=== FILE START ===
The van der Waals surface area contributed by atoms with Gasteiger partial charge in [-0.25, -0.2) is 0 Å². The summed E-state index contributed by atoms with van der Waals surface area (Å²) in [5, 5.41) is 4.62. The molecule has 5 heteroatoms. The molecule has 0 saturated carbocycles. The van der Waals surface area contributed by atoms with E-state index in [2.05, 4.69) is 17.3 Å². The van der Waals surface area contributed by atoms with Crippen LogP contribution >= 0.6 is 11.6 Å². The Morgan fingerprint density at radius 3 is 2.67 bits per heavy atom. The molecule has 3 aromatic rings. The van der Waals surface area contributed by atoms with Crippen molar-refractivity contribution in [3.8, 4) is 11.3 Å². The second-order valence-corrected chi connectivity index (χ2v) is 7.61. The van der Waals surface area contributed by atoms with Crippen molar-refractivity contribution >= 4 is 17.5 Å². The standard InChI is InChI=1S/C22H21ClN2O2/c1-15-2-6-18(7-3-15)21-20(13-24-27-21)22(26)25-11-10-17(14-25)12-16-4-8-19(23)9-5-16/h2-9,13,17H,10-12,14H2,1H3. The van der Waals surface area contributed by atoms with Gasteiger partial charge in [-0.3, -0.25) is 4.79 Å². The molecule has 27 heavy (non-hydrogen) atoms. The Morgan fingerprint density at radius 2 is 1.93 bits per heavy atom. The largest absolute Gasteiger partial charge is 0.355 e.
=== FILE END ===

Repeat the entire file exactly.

The van der Waals surface area contributed by atoms with Gasteiger partial charge in [-0.25, -0.2) is 0 Å². The summed E-state index contributed by atoms with van der Waals surface area (Å²) in [5, 5.41) is 4.62. The molecule has 5 heteroatoms. The molecule has 0 saturated carbocycles. The van der Waals surface area contributed by atoms with E-state index in [2.05, 4.69) is 17.3 Å². The van der Waals surface area contributed by atoms with Crippen LogP contribution >= 0.6 is 11.6 Å². The Morgan fingerprint density at radius 3 is 2.67 bits per heavy atom. The molecule has 3 aromatic rings. The van der Waals surface area contributed by atoms with Crippen molar-refractivity contribution in [3.8, 4) is 11.3 Å². The second-order valence-corrected chi connectivity index (χ2v) is 7.61. The van der Waals surface area contributed by atoms with Crippen molar-refractivity contribution >= 4 is 17.5 Å². The standard InChI is InChI=1S/C22H21ClN2O2/c1-15-2-6-18(7-3-15)21-20(13-24-27-21)22(26)25-11-10-17(14-25)12-16-4-8-19(23)9-5-16/h2-9,13,17H,10-12,14H2,1H3. The van der Waals surface area contributed by atoms with Gasteiger partial charge in [-0.3, -0.25) is 4.79 Å². The molecule has 27 heavy (non-hydrogen) atoms. The Morgan fingerprint density at radius 2 is 1.93 bits per heavy atom. The largest absolute Gasteiger partial charge is 0.355 e.